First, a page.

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McCain scorches religious right

Attack on Robertson, Falwell is a gamble

Tuesday, February 29, 2000

By Ann McFeatters, Post-Gazette National Bureau

ALEXANDRIA, Va. -- Taking an enormous gamble, Sen. John McCain lashed out yesterday at leaders of the Christian conservative movement and called George W. Bush a "Pat Robertson Republican who will lose to Al Gore."

In a carefully calculated speech as he headed into today's Virginia primary, he said, "Neither party should be defined by pandering to the outer reaches of American politics and the agents of intolerance. Whether they be Louis Farrakhan or Al Sharpton on the left or Pat Robertson and Jerry Falwell on the right."

He compared Robertson to "union bosses who have subordinated the interests of working families to their own ambitions," and he accused both men of attempting to distort his position on abortion and "smear the reputations of my supporters."

Pundits immediately compared the speech to Bill Clinton's gamble in 1992, denouncing black activist and rap singer Sister Souljah as an extremist in an effort to position himself in the center of the political spectrum.

McCain's speech was seen as partly an angry response over Robertson's taped telephone messages to Michigan voters before the GOP primary there, in which Robertson called a top McCain aide a "vicious bigot" for saying some in the religious right had become too intolerant.

"The politics of division and slander are not our values," McCain said during a somber address to some 4,000 people who packed a high school gymnasium in Virginia Beach, only 30 miles from the headquarters of the Christian Coalition. "They are corrupting influences on religion and politics and those who practice them in the name of religion or in the name of the Republican Party or in the name of America shame our faith, our party and our country."

McCain is the first conservative Republican presidential candidate to take on Robertson and the Christian Coalition directly.

The coalition and many of its members have been active so far this year on Bush's behalf. Noticeably in disagreement is Gary Bauer, a social activist and conservative Christian who quit his campaign after the New Hampshire primary and since has endorsed McCain.

Religious conservatives are an active component of the Republican coalition that controls Congress, an electrified "third rail" of GOP politics rarely crossed by candidates seeking a party nomination or needing help in a general election. They backed Bush by two-to-one margins in South Carolina and Michigan.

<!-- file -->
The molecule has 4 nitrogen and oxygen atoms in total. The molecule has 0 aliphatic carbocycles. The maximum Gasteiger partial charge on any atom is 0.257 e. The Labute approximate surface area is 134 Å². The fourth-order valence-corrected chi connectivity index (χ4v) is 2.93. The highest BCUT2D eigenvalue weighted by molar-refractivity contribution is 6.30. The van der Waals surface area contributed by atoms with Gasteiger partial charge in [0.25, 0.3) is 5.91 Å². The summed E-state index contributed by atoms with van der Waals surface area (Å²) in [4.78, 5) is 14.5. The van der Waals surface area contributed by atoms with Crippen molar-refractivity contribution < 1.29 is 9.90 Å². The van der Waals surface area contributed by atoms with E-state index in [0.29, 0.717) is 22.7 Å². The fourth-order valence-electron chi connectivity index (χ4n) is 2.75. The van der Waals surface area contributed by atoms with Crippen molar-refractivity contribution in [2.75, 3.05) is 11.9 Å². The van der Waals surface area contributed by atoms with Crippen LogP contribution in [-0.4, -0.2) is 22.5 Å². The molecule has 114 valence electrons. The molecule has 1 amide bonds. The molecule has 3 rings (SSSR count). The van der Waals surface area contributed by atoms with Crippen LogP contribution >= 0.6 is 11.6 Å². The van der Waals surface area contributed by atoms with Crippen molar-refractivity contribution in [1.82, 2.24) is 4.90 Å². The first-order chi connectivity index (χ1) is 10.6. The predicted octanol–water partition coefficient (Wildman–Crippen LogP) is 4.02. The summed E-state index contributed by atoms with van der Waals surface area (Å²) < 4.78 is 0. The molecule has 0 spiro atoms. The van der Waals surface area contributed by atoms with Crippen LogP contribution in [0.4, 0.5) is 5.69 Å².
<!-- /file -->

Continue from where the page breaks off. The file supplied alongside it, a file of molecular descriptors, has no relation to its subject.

"The social conservatives are an important part of the Republican coalition and they need to be part of a winning coalition to beat Al Gore," said GOP strategist Scott Reed, who ran Bob Dole's 1996 presidential campaign.

In Virginia, 21 percent of voters in the 1996 general election called themselves Christian conservatives.

Linking Bush to Robertson and the religious right may strike a chord in New York, Ohio and New England, where large Catholic populations can influence March 7 voting.

And if McCain survives that 13-state showdown, his political team is betting that Bush has hurt himself in battleground states holding late primaries, such as Pennsylvania, Illinois, Wisconsin and New Jersey.

"McCain is attempting to make this a referendum on Pat Robertson instead of George Bush, and I'm sure Robertson's [poll] numbers are not as good as Bush's," said New York GOP strategist Kieran Mahoney. He works for New York Gov. George Pataki, a Bush backer, but is not aligned with a presidential campaign.

In addition to the voting in Virginia, North Dakota Republicans caucus today for delegates that will go to a state convention later, and GOP Gov. Ed Schafer insists that Bush will win the tally.

Virginia is a different situation for McCain. Democrats and independents may vote today in the GOP primary but must take a pledge that they won't participate in nominating anyone for any other party.

Since the Democrats' caucus is not considered a particularly big deal, McCain is trying to tell independents and Democrats that they should vote for him.

But Bush has led among Republicans decisively in every poll, and McCain has an uphill race to win.

Voter interviews in Northern Virginia, adjacent to Washington, D.C., indicate that unlike many areas of the country, where McCain's 18-year record in Congress is relatively unknown, many voters there know McCain. As chairman of the Senate Commerce Committee, he worked to try to funnel more jet flights into and out of Reagan National Airport -- not a popular position.

Also, McCain has been no friend to the Seawolf submarine, saying it should not be built at Norfolk, where shipbuilding is a major contributor to Virginia's economy. Finally, McCain has been ridiculing what he calls the Republican "machine" of Gov. James Gilmore and Sen. John Warner, both of whom staunchly support Bush. But in the last two presidential elections, the Republican candidate won Virginia -- George Bush in 1992 and Bob Dole in 1996. Virginia has 56 GOP delegates of the 1034 needed to get the nomination.

The Associated Press and the Los Angeles Times contributed to this report.



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